Alfonso Cuaron : The American Public As The Creator And Mastermind Behind Gravity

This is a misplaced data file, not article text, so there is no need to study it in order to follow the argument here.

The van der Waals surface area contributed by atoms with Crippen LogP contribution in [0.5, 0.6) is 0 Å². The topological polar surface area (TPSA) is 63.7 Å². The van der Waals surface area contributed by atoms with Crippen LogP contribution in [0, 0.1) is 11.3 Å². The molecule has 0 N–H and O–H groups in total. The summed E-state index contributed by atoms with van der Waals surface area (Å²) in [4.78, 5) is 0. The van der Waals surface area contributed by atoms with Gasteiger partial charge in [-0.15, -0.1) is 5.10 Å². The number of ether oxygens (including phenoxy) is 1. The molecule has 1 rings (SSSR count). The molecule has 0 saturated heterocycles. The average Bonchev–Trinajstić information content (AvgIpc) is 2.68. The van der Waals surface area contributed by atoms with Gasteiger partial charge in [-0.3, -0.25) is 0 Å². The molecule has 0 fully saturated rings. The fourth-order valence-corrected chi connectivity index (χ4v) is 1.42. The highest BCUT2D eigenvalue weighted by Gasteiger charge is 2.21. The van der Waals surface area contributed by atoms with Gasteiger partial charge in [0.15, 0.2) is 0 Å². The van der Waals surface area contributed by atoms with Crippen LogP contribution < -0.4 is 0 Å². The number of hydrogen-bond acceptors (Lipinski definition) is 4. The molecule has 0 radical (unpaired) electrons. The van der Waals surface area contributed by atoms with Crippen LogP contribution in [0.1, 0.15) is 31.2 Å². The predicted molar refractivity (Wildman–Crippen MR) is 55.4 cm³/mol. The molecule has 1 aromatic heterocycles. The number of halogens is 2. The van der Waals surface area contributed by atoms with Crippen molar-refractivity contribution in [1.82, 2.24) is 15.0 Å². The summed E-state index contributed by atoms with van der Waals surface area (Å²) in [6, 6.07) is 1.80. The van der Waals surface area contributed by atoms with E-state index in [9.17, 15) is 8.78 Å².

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Alfonso Cuaron is seen through the American public as the creator and mastermind behind Gravity, he is one of the most talented foreign directors worldwide but is never truly recognized for his other amazing works. Cuaron is the Dante Alighieri of long shots in editing, he is often praised through his attention to detail, and the interaction between a character his environment within the realms of each shot. Along with his partner in crime Emmanuel Lubezki, the cinematographer, they are well acclaimed free-thinkers and celebrities in the realm of fantasy and science fiction. In 2006 their collaboration created one of the most underrated films of all time, and one which is still all too relevant to the world we live in today. Children of Men tells the story of a dystopian society set in 2027 Britain, where infertility has become globally spread and war rages on through the pursuit to keep the people “under control” and immigrants out. The story follows our tragic hero Theo and his journey to cleanse a world of corruption and chaos through the birth of the first baby in 27 years. Together Cuaron and his team illustrate a future dystopian society engulfed in war and chaos through the film’s unique cinematography and mise-en-scene, to further prove that humankind is split between their natural balance of good (hope & faith) and evil (war & destruction). In the creation of Children of Men’s 2027 Britain and the remaining nations, the mise-en-scene is vital to the portrayal of the many dimensions in the film such as imagery, allusions, and the symbolism instilled within them to represent the growing unrest in the dystopian society. Initially through the film’s introduction, the audience sees many familiar aspects and visual representat... ... middle of paper ... the audience at awe and help them recognize the importance of renewal of hope through birth and unity in society. Similarly through mise-en-scene Cuaron is able to illustrate spirituality through allusions and imagery as a symbol of faith and peace in the birth of baby Dylan. However, much like George Orwell’s 1984, Cuaron’s Children of Men British dystopia remains at a state of constant war and in which those involved often forget the purpose or means, especially if there is no origin or history to look back on. This is best illustrated through the ceasing fire scene and the importance it gives baby Dylan as a representation of youth and love. Yet, one must notice that the war ensues even after this realization and that the society itself no longer knows much else than war, thus it is up to the individual to find his or her life’s meaning and what gives them hope.

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